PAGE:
Java Reference
In-Depth Information
Why should the persistence unit and the entities be kept together? A persistence unit
and its entities are intimately related; one without the other doesn't give a complete
picture. In combination, the persistence unit defines not only the database backing
the entity classes, but also the way in which the entity classes are mapped into tables
within the database. This is a tight coupling, and so the artifacts should live in the
same bundle; making a change to an entity without reference to the persistence unit is
usually disastrous, which is why storing them independently is a bad idea. Not only is
keeping the persistence unit and its entity classes together wise, it's required by the
JPA Service Specification. If the entities are separated from the persistence unit, fea-
tures like runtime entity enhancement will stop working.
Having a discrete persistence bundle has a second advantage. If the persistence code
and domain model aren't tangled in with application business logic, the same persis-
tence services may be reused by several different applications. Having multiple persis-
tence units talking to the same database is far less efficient in terms of implementation
and maintenance effort. If either the implementation or the maintenance goes wrong,
there's the possibility of inaccurate entity mappings causing data corruption.
Packaging all of an application's entities together may not feel like the most natu-
ral pattern to you. If your database is complex, your persistence bundle might be quite
large, or even—say it isn't so—monolithic. Ultimately, your persistence bundle will
have the same modularity characteristics as your backing database. If the tables in
your database split nicely into separate groups with the entities representing them
having no mapped relationship (that is, they can be put into separate persistence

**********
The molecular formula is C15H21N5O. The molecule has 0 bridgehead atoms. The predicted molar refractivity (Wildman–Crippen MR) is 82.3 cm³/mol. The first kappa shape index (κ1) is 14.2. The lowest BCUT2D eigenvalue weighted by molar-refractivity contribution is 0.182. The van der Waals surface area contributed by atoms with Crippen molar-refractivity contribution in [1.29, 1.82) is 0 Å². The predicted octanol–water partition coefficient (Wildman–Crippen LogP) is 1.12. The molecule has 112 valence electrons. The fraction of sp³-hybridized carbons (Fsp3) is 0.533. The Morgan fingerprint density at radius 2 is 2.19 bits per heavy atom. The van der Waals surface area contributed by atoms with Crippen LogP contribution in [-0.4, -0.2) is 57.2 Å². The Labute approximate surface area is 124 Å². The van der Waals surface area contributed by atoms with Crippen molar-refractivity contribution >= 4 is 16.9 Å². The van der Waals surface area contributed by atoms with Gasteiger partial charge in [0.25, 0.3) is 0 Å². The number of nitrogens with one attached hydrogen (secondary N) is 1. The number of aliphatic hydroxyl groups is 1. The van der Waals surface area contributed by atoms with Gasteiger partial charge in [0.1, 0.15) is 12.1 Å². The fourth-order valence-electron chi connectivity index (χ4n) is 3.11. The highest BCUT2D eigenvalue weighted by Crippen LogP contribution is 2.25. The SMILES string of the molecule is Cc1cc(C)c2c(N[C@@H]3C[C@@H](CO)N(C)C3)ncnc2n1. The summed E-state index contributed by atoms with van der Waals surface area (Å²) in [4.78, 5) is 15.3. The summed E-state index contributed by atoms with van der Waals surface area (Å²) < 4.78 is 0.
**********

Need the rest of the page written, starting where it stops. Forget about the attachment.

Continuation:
units), then those persistence units can be happily packaged in different persistence
bundles. On the other hand, if your entities are all interconnected, then they need to
be in a single persistence unit, and therefore a single persistence bundle. When you
think about it, this is exactly what you should be doing with classes in a bundle anyway.
Luckily, just because all of your entity classes are in a single bundle doesn't mean
they all have to be exposed to the rest of your application. Large domain models
should at least be divided across multiple packages. Consuming bundles should only
import the packages they need for their part of the business logic.
You may remember that in the section, “Expose services, not implementations,” we
explained that hiding your implementation classes is a good idea. Sadly, JPA entity classes
Inheritance, object-orientation, and entities
In more complex applications with multiple persistence units, it's sometimes nice
to pull out elements common to several JPA entities (such as numeric primary keys
or creation dates) into a superclass or embedded class. This is enabled by JPA's
@MappedSuperclass and @Embedded annotations. Unfortunately, this pattern
doesn't always translate into an OSGi environment. The specification requires the
persistence.xml to be in the same bundle as the entity implementations. This
restriction applies to mapped superclasses, as well as the named entities. (Any
interfaces are exempt!) This means mapped superclasses must be packaged in
the same bundles as their subclasses, which can limit their reuse.
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